There are lots of **maths games and quizzes** available online to help with difficult concepts, which can make learning maths easier and more fun.

One of the most crucial things to learn during KS3 – if you haven’t already! – is your times tables. All of the work covered will rely on basic maths knowledge, and **knowing your multiplications** will help you no end when it comes to the trickier stuff.

As you slide into this critical arena of maths learning, you may want to look to the future - to the country's universities with the top math programmes...

### Maths For Kids: Tips For Learning Those Times Tables!

There always seems to be a sense of apprehension surrounding multiplication tables, for children and adults. For children, **being put on the spot** can be quite overwhelming and for adults, it can be embarrassing when we can't work out our times tables instantly as we feel we are expected to know how to do this by now! The truth is, however, that **multiplication is a tricky concept** and unless you have a very good memory, it takes **a lot of practice to **keep on top of the trickier ones.

**Remaining confident** is really important when attempting to learn your times tables, and lots and lots of practice can certainly help you to feel good about them (even if it does seem a bit tedious!). Remember though that there are many ways you can revise your multiplication tables to mix it up a bit, instead of just looking at one table again and again.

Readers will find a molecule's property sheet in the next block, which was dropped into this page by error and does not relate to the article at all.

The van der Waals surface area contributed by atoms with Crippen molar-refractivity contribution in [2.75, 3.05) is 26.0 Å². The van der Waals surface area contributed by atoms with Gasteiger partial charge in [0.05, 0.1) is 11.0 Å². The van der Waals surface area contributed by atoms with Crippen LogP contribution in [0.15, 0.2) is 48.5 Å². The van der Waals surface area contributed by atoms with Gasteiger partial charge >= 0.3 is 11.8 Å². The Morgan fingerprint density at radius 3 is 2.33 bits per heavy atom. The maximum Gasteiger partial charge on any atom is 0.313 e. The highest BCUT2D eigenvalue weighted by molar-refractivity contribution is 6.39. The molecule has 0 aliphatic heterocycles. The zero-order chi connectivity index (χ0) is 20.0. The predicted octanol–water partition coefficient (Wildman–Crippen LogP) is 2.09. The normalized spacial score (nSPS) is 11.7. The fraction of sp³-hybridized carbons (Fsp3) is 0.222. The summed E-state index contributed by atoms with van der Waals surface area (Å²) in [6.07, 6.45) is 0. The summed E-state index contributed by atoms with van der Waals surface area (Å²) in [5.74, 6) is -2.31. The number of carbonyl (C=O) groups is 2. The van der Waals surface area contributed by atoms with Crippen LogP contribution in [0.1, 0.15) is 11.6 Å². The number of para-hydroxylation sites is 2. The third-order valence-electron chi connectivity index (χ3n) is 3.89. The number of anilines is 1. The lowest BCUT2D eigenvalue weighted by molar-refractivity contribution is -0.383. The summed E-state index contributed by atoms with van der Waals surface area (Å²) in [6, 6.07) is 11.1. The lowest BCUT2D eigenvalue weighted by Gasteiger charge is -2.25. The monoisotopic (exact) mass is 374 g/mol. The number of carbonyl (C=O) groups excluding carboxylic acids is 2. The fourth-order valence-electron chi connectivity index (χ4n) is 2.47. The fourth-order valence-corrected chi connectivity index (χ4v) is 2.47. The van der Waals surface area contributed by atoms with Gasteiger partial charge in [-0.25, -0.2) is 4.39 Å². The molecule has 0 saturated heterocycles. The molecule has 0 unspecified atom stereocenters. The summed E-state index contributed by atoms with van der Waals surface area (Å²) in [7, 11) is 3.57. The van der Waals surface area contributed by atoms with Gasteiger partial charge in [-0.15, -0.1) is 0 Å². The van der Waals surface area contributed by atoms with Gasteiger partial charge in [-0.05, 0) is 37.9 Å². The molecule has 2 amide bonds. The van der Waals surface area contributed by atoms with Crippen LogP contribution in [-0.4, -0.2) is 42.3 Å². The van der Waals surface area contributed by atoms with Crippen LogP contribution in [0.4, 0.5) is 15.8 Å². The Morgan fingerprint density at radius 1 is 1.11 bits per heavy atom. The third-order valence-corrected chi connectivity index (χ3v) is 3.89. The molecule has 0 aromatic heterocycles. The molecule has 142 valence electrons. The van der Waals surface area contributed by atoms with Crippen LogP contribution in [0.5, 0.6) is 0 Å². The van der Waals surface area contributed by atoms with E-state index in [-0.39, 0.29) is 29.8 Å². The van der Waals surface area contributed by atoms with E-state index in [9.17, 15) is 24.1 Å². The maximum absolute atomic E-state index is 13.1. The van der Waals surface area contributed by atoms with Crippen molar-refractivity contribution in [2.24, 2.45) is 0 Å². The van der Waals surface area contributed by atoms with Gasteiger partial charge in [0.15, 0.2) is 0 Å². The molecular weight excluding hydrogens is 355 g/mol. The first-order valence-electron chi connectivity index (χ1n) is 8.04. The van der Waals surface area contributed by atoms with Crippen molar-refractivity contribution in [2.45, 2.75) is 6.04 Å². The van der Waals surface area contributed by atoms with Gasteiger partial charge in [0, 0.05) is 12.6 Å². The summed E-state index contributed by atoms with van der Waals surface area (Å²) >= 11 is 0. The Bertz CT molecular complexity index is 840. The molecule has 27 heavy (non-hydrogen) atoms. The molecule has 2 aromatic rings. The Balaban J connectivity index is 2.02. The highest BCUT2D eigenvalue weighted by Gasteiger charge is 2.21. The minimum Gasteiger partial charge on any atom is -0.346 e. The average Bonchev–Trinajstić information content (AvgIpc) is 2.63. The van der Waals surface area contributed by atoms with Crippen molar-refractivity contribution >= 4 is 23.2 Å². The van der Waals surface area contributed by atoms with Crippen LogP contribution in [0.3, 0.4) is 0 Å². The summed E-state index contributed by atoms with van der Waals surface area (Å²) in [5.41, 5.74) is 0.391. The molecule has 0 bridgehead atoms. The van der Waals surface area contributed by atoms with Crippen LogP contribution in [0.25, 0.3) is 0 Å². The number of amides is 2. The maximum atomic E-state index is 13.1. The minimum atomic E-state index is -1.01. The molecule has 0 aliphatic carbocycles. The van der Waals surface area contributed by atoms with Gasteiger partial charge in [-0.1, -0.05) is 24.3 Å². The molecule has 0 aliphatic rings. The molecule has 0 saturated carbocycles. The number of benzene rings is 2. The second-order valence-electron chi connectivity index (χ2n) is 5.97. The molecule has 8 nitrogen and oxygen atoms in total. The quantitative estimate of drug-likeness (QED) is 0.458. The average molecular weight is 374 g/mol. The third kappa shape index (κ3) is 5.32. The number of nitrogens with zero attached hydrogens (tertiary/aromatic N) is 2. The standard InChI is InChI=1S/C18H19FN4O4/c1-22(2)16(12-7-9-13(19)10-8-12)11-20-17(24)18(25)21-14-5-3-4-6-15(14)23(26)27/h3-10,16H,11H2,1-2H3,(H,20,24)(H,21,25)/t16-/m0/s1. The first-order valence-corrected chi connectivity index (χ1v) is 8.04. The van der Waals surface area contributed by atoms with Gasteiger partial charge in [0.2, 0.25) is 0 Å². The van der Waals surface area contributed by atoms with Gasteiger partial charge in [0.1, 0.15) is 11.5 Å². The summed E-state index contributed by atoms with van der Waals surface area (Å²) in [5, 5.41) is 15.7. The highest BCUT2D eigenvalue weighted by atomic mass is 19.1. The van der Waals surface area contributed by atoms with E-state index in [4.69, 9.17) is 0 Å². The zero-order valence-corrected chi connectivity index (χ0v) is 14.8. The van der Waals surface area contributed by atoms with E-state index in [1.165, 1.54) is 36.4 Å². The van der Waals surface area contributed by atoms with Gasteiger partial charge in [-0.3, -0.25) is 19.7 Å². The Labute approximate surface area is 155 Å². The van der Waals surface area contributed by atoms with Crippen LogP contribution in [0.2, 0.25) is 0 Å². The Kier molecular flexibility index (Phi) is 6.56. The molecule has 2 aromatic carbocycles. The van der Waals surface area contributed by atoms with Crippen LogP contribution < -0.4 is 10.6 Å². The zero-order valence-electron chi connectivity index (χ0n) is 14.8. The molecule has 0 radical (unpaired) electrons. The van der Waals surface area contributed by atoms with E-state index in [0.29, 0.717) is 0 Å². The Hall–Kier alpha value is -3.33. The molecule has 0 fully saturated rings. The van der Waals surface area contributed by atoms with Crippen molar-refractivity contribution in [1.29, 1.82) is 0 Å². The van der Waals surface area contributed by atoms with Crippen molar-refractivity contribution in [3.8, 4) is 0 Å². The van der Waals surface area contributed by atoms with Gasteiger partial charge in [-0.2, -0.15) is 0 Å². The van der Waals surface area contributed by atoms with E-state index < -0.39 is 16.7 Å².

On top of setting aside as much time as you can afford on practicing, here are some more **tips to help you to better engage with your times tables**.

*1. Understand the concept behind multiplication*

Why are our times tables important? What is their purpose? What is the meaning of numbers represented? These are all questions you should begin to ask yourself because unless you really **understand why the concept is so useful and important**, you'll only ever see learning about multiplication as a tedious and useless task set by your teacher. Think, for example, about how your multiplication table could **help you in the real world**, whether it comes into play when you are playing with toys such as Lego, working on crafts or a project that you might take in your future profession.

*2. Learn to double*

It may sound irrelevant, but if you can **learn how to double your numbers** then all of a sudden your times tables woes could be halved! For instance, the 2, 4 and 8 times tables become a whole lot easier if you realise and understand that you can simply double the answer from a simpler times table.

*3. Focus on the ones you find hardest*

While it is good to go over answers again and again to ensure you are retaining information, don't waste too much time on the multiplication tables you find easy. Try spending more time on those that you find the hardest, giving them extra practice.